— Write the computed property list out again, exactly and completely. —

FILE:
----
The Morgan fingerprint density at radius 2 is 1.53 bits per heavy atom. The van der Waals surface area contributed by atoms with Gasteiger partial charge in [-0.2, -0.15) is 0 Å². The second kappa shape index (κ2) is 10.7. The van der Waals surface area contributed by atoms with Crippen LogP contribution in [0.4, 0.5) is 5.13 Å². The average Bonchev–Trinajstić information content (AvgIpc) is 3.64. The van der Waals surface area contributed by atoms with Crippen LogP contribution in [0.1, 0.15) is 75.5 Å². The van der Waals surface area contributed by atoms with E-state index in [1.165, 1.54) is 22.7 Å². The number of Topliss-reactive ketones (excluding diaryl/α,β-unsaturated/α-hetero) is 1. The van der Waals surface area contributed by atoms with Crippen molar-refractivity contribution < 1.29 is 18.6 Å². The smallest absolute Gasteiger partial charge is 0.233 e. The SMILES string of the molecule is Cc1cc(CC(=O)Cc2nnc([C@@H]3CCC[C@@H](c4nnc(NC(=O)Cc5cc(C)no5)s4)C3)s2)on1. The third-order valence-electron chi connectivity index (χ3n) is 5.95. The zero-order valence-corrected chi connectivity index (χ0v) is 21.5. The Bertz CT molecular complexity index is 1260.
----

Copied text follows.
The Morgan fingerprint density at radius 2 is 1.53 bits per heavy atom. The van der Waals surface area contributed by atoms with Gasteiger partial charge in [-0.2, -0.15) is 0 Å². The second kappa shape index (κ2) is 10.7. The van der Waals surface area contributed by atoms with Crippen LogP contribution in [0.4, 0.5) is 5.13 Å². The average Bonchev–Trinajstić information content (AvgIpc) is 3.64. The van der Waals surface area contributed by atoms with Crippen LogP contribution in [0.1, 0.15) is 75.5 Å². The van der Waals surface area contributed by atoms with E-state index in [1.165, 1.54) is 22.7 Å². The number of Topliss-reactive ketones (excluding diaryl/α,β-unsaturated/α-hetero) is 1. The van der Waals surface area contributed by atoms with Crippen molar-refractivity contribution < 1.29 is 18.6 Å². The smallest absolute Gasteiger partial charge is 0.233 e. The SMILES string of the molecule is Cc1cc(CC(=O)Cc2nnc([C@@H]3CCC[C@@H](c4nnc(NC(=O)Cc5cc(C)no5)s4)C3)s2)on1. The third-order valence-electron chi connectivity index (χ3n) is 5.95. The zero-order valence-corrected chi connectivity index (χ0v) is 21.5. The Bertz CT molecular complexity index is 1260.